Characterization of spatial heterogeneity in underwater soundscapes at the river segment scale
Limnol. Oceanogr., 56(6), 2011, 2319-2333 | DOI: 10.4319/lo.2011.56.6.2319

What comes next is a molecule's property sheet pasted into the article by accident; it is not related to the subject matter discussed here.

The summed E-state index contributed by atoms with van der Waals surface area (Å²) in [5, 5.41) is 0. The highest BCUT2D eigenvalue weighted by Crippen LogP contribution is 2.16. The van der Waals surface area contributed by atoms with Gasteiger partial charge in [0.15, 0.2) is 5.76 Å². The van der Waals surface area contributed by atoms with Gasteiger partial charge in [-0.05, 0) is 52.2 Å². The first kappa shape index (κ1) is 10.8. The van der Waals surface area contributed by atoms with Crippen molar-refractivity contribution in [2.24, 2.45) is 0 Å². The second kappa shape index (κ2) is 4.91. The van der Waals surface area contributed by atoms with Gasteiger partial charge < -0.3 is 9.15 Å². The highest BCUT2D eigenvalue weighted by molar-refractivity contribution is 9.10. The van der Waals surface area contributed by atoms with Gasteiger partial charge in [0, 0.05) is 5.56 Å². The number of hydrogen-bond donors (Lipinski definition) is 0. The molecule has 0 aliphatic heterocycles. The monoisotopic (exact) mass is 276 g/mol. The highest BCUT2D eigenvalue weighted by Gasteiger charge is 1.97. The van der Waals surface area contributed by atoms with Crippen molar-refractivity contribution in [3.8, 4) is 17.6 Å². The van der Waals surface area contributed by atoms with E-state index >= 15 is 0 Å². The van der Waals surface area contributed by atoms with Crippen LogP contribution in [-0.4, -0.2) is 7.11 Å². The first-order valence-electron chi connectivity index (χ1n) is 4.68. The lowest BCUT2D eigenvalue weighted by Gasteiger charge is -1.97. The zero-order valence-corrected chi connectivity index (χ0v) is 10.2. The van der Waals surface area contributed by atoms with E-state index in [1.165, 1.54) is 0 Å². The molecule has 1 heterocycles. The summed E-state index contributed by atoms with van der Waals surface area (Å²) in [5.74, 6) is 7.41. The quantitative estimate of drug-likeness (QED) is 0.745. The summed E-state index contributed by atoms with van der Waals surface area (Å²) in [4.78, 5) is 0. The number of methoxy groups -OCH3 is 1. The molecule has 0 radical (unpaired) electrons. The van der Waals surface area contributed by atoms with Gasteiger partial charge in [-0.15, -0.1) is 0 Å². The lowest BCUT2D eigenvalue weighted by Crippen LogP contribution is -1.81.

ABSTRACT: The patterns of underwater acoustic signals, called soundscapes, were characterized at the river segment scale. A hydrophone was mounted onto the frame of an inflatable multihull raft and held just below the water's surface while floating for 5–24 km to continuously record acoustic signals along the longitudinal axis of the main channel (thalweg) of five hydro-geomorphologically different river segments in Italy, Switzerland, and the United States of America. The river segments could be clearly distinguished based on sound pressure level (SPL), sound variability, and the spatial organization of the acoustic signal (10 octave bands: 0.0315–16 kHz). The spatial soundscape diversity between river segments was most likely related to the organization of turbulence along the segment length (distance between rapids) and to sound source (hydraulic turbulence or local sediment transport). Hydraulically and morphologically heterogeneous segments revealed more complex soundscapes than more homogeneous ones. Higher flow levels resulted in higher SPLs over most frequency bands. The acoustic variability of single octave bands increased from base to intermediate flow, while it decreased from intermediate to bankfull flow. The pulsating sound produced by breaking and reforming turbulent waves on flow obstacles was associated with SPL peaks and high acoustic variability in midrange frequency bands (0.063–0.5 kHz), whereas high-frequency SPLs (1–16 kHz) were related to particle collisions during streambed sediment transport. Underwater soundscapes provide an independent measure to quantify habitat heterogeneity and spatial habitat organization that can be applied to river corridors at the segment scale.